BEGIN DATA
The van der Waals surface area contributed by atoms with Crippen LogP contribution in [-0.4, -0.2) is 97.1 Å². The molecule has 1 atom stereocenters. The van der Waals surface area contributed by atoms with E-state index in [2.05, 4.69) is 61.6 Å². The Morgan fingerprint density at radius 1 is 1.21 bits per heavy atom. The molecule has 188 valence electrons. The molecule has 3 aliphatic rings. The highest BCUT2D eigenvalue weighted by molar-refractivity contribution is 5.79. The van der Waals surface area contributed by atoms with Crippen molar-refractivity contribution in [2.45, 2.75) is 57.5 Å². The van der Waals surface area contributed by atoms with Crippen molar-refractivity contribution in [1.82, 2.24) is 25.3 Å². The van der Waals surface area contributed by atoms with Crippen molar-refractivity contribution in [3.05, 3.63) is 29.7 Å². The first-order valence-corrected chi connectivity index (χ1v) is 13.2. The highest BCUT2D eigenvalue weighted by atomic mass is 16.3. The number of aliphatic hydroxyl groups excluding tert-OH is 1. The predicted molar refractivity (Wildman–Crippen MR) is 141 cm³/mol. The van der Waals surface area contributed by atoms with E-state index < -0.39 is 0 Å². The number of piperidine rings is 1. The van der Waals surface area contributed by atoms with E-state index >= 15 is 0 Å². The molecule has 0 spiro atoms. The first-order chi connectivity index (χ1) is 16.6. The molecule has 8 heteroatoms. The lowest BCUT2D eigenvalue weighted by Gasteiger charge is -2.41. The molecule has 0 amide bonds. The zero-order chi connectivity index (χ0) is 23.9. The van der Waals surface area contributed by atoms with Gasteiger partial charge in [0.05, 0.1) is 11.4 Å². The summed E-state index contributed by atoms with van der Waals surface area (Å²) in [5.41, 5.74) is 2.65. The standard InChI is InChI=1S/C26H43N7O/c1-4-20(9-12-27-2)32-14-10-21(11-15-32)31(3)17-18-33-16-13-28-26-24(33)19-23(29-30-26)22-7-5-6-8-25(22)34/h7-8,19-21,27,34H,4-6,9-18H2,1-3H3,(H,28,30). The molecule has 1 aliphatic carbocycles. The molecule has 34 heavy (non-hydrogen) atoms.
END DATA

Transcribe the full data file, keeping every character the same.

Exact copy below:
The van der Waals surface area contributed by atoms with Crippen LogP contribution in [-0.4, -0.2) is 97.1 Å². The molecule has 1 atom stereocenters. The van der Waals surface area contributed by atoms with E-state index in [2.05, 4.69) is 61.6 Å². The Morgan fingerprint density at radius 1 is 1.21 bits per heavy atom. The molecule has 188 valence electrons. The molecule has 3 aliphatic rings. The highest BCUT2D eigenvalue weighted by molar-refractivity contribution is 5.79. The van der Waals surface area contributed by atoms with Crippen molar-refractivity contribution in [2.45, 2.75) is 57.5 Å². The van der Waals surface area contributed by atoms with Crippen molar-refractivity contribution in [1.82, 2.24) is 25.3 Å². The van der Waals surface area contributed by atoms with Crippen molar-refractivity contribution in [3.05, 3.63) is 29.7 Å². The first-order valence-corrected chi connectivity index (χ1v) is 13.2. The highest BCUT2D eigenvalue weighted by atomic mass is 16.3. The number of aliphatic hydroxyl groups excluding tert-OH is 1. The predicted molar refractivity (Wildman–Crippen MR) is 141 cm³/mol. The van der Waals surface area contributed by atoms with E-state index < -0.39 is 0 Å². The number of piperidine rings is 1. The van der Waals surface area contributed by atoms with E-state index >= 15 is 0 Å². The molecule has 0 spiro atoms. The first-order chi connectivity index (χ1) is 16.6. The molecule has 8 heteroatoms. The lowest BCUT2D eigenvalue weighted by Gasteiger charge is -2.41. The molecule has 0 amide bonds. The zero-order chi connectivity index (χ0) is 23.9. The van der Waals surface area contributed by atoms with Gasteiger partial charge in [0.05, 0.1) is 11.4 Å². The summed E-state index contributed by atoms with van der Waals surface area (Å²) in [5.41, 5.74) is 2.65. The standard InChI is InChI=1S/C26H43N7O/c1-4-20(9-12-27-2)32-14-10-21(11-15-32)31(3)17-18-33-16-13-28-26-24(33)19-23(29-30-26)22-7-5-6-8-25(22)34/h7-8,19-21,27,34H,4-6,9-18H2,1-3H3,(H,28,30). The molecule has 1 aliphatic carbocycles. The molecule has 34 heavy (non-hydrogen) atoms.